• The definition of “journalist” is too broad in its scope and covers persons who are not professionally engaged in journalism (such as bloggers and social media users) into the existing media law regime: According to the definition in Article 1 of the draft Law, any person involved in the collection, processing and dissemination of information can be regarded as a journalist. It means that persons such as university researchers, bloggers and social media users, for example, would fall under this broad definition and hence are subject to legal responsibility under the Media Law. It is inappropriate and unnecessary for a media law to regulate non-journalistic activities.
  • The definition of “news item” is overbroad and may be used to hold journalists liable for any information reported by them: The definition “news item” in Article 1 essentially includes any information published or broadcast by the media. The broad definition is dangerous from a freedom of expression point of view since Article 88 of the Media Law provides for criminal responsibility of authors and presenters for offences committed through news items. The broad definition of “news items” means that journalists can be held responsible for any information reported or distributed by them. This violates international standards, which provide individuals with protection for justified opinions (value judgements) and protect journalists from liability for reporting the statements of third parties. ARTICLE 19 is concerned that the unlimited responsibility of authors and presenters will have a chilling effect on free news reporting.[12]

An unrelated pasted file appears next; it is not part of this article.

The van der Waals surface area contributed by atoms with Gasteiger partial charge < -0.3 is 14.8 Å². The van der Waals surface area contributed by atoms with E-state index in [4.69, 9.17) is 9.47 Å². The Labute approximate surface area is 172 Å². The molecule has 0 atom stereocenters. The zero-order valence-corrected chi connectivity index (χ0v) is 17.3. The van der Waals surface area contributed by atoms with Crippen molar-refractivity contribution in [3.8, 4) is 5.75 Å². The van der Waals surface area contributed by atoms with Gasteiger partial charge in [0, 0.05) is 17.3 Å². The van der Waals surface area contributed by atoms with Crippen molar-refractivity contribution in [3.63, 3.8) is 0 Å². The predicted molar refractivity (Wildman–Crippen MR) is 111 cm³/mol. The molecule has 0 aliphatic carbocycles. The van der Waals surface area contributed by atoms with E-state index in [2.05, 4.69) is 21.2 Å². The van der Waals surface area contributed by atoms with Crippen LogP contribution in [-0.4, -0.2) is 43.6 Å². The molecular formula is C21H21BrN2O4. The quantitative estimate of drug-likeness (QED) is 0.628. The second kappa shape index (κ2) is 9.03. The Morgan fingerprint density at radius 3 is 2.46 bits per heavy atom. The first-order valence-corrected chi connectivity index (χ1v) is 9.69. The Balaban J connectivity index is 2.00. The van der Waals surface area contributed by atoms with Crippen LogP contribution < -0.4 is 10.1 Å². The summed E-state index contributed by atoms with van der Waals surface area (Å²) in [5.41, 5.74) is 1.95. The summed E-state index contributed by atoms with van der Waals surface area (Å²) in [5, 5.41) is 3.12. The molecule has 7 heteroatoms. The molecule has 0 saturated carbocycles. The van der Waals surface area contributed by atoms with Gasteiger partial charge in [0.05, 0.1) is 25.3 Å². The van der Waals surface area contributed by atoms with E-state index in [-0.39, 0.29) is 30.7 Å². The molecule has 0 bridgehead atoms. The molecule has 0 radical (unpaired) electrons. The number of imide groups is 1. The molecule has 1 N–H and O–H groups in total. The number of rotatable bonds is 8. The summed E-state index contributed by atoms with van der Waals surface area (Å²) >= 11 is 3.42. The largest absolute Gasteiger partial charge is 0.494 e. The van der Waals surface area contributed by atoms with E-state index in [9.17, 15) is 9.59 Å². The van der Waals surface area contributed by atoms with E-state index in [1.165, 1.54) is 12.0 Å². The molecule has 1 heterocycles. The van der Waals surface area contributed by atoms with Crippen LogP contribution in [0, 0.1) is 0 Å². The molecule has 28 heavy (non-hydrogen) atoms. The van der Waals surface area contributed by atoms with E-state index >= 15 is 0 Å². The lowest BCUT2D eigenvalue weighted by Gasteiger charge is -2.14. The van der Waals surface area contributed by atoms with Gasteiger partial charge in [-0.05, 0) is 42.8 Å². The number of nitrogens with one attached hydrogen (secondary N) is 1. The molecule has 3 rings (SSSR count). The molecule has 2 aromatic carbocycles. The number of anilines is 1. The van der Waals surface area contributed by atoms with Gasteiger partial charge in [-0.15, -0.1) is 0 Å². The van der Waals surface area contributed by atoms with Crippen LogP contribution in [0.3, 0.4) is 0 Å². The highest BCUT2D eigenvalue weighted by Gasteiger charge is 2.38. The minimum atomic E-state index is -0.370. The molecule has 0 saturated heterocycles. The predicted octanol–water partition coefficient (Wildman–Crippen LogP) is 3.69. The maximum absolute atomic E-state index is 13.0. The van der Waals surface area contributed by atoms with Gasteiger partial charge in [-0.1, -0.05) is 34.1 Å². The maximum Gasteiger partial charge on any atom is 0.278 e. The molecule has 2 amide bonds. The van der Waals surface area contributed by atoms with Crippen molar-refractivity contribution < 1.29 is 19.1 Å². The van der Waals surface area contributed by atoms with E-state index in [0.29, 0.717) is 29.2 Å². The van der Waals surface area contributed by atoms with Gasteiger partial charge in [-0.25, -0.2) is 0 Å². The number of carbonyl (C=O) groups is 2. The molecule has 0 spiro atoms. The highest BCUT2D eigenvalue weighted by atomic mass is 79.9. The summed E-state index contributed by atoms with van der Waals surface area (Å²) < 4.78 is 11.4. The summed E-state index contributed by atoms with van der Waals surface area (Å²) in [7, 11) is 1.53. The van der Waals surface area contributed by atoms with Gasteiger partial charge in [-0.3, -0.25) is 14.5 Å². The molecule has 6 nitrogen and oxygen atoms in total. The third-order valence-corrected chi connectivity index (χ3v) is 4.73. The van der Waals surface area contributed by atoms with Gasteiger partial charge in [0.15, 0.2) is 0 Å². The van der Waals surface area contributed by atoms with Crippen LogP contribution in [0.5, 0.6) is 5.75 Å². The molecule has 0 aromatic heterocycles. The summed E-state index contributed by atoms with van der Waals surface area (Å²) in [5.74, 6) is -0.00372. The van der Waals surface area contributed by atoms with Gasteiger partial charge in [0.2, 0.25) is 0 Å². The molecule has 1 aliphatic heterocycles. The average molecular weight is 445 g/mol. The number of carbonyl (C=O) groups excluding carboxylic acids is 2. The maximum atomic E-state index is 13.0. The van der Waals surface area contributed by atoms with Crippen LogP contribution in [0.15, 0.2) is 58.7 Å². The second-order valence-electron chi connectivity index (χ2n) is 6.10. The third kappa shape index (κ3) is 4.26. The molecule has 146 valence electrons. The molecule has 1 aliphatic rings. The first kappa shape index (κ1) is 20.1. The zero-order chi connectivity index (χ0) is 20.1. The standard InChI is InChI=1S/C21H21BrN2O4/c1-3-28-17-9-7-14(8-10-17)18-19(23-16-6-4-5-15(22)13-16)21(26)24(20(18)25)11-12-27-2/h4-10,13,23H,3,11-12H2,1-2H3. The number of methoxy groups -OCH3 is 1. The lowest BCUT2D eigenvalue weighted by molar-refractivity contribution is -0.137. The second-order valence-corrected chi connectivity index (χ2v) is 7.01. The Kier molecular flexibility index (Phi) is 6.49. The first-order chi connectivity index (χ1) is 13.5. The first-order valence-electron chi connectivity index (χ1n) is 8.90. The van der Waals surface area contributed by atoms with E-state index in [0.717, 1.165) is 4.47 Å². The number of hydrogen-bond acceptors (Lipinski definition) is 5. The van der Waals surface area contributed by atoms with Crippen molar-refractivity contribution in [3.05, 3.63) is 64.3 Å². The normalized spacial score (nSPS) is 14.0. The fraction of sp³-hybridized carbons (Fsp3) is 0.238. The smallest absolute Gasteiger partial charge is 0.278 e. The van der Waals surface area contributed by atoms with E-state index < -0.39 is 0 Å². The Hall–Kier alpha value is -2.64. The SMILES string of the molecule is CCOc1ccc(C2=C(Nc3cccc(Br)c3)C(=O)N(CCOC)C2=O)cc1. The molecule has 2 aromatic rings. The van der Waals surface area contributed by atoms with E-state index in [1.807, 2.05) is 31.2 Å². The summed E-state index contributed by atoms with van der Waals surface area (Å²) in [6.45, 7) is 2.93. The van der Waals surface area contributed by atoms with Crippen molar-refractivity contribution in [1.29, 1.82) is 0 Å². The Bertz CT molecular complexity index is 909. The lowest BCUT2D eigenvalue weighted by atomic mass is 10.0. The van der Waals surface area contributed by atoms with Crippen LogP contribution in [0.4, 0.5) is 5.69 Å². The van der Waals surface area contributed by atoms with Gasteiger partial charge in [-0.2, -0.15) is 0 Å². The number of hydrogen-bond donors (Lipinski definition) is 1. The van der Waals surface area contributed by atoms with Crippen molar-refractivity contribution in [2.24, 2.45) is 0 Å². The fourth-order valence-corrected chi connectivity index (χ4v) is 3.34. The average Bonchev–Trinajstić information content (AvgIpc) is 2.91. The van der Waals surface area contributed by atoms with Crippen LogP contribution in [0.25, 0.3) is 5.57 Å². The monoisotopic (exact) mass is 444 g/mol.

• The definition of “defamation” is overbroad and may be used to impose liability for the expression of opinions and to restrict in violation of international law certain forms of expression such as satirical publications or other forms of expression which by their nature are exaggerations, and parodies: Article 1 of the draft Law introduces a definition of defamation as “any act of using words, images or pictures published that are not accurate or true with the intention to offend the honour or estimation of the person or expose him/her to public contempt”. This definition can be used to restrict satirical publications or caricatures, which by their nature are exaggerations and parodies. Moreover, ARTICLE 19 is concerned that the definition allows for the imposition of liability for the expression of opinions, rather than for false statements of fact. We recall that international standards require a balance to be struck between the right to freedom of expression on the one hand, and the right of individuals to protect their reputations on the other. However, defamation provisions should not be used to restrict debate on matters in the public interest, particularly as they relate to the conduct of public officials or limit the use of different forms of expression, including those that are satirical.